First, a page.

What's Next for Opioid Addiction and Recovery?

Debra Beaulieu, December 1, 2016

Experts hope for continued expansion of coverage for substance-abuse treatment and broader acceptance of addiction as a brain disease requiring medical care.

Clay Ciha
Clay Ciha

The harrowing brutality of the opioid crisis is old news to addiction professionals.

"We could have told you that opioids were at epidemic levels years ago," says Clay Ciha, CEO of AMITA Health Behavioral Medicine, which includes Alexian Brothers Behavioral Health Hospital in Hoffman Estates, IL.

What's somewhat novel is that the brain disease of addiction has become a top priority for many people outside the medical field.

Just last week, U.S. Surgeon General Vivek Murthy, MD, issued his office's first report about alcohol, drugs, and health. Now treatment advocates are watchfully waiting to see whether the incoming Trump administration takes actions that make the problem better or worse.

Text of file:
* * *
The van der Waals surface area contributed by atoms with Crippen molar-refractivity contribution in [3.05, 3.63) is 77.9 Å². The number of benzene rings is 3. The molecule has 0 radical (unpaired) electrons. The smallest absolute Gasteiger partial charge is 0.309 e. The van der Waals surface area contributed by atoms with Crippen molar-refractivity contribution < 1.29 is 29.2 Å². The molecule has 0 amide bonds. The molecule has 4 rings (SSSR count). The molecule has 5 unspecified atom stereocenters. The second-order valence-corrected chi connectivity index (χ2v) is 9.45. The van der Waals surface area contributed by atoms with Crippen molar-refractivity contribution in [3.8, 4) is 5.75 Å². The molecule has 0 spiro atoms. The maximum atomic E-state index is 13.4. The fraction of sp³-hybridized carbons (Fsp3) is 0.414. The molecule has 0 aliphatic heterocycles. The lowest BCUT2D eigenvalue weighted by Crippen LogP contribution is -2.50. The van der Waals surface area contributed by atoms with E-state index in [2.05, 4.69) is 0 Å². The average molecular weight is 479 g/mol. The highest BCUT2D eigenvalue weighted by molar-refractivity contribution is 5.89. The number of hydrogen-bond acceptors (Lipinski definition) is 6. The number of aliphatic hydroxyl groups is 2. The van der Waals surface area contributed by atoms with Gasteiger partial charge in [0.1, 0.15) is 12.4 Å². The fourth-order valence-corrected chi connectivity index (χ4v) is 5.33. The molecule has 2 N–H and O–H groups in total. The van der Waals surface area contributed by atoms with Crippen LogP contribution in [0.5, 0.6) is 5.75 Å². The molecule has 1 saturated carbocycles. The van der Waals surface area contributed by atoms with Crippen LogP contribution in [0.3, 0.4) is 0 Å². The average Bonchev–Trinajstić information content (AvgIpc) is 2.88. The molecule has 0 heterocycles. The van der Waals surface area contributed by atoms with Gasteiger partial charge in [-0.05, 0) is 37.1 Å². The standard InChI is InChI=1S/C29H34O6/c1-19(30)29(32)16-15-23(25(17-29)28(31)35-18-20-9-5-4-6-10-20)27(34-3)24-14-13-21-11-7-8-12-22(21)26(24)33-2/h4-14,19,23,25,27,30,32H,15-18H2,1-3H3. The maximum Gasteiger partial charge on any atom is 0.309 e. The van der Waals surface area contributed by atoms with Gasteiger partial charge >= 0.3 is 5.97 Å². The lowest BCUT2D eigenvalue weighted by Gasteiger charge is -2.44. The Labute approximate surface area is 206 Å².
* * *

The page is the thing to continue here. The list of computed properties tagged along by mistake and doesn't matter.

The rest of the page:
For an insider's perspective on these developments, Ciha and his colleague, Gregory Teas, MD, chief medical officer of the behavioral medicine service line at AMITA Health, agreed to answer a few questions. The following transcript has been lightly edited.

HealthLeaders Media: How might Trump's election affect addiction treatment policies nationally, and AMITA in particular?

Ciha: I can't speak to that directly, but I do think Congress, the legislative branch is making some great strides in understanding the importance of addressing both behavioral health and substance use disorders, so I would hope that wouldn't backslide in any way.

I think there's some really good bipartisan support for almost all of these bills. I don't know that the role of the president is going to affect the cooperation that currently exists in Congress.

Teas: I agree. We've seen important legislative acts in the last five years to increase parity in coverage between general medical conditions and both mental illness and addictions that have allowed access for many more people to treatment, and I think that would be a hard policy to reverse, and hopefully is going to continue to expand coverage for those who are willing to seek treatment.

Debra Beaulieu

Debra Beaulieu is the Senior Physicians Editor for HealthLeaders Media.

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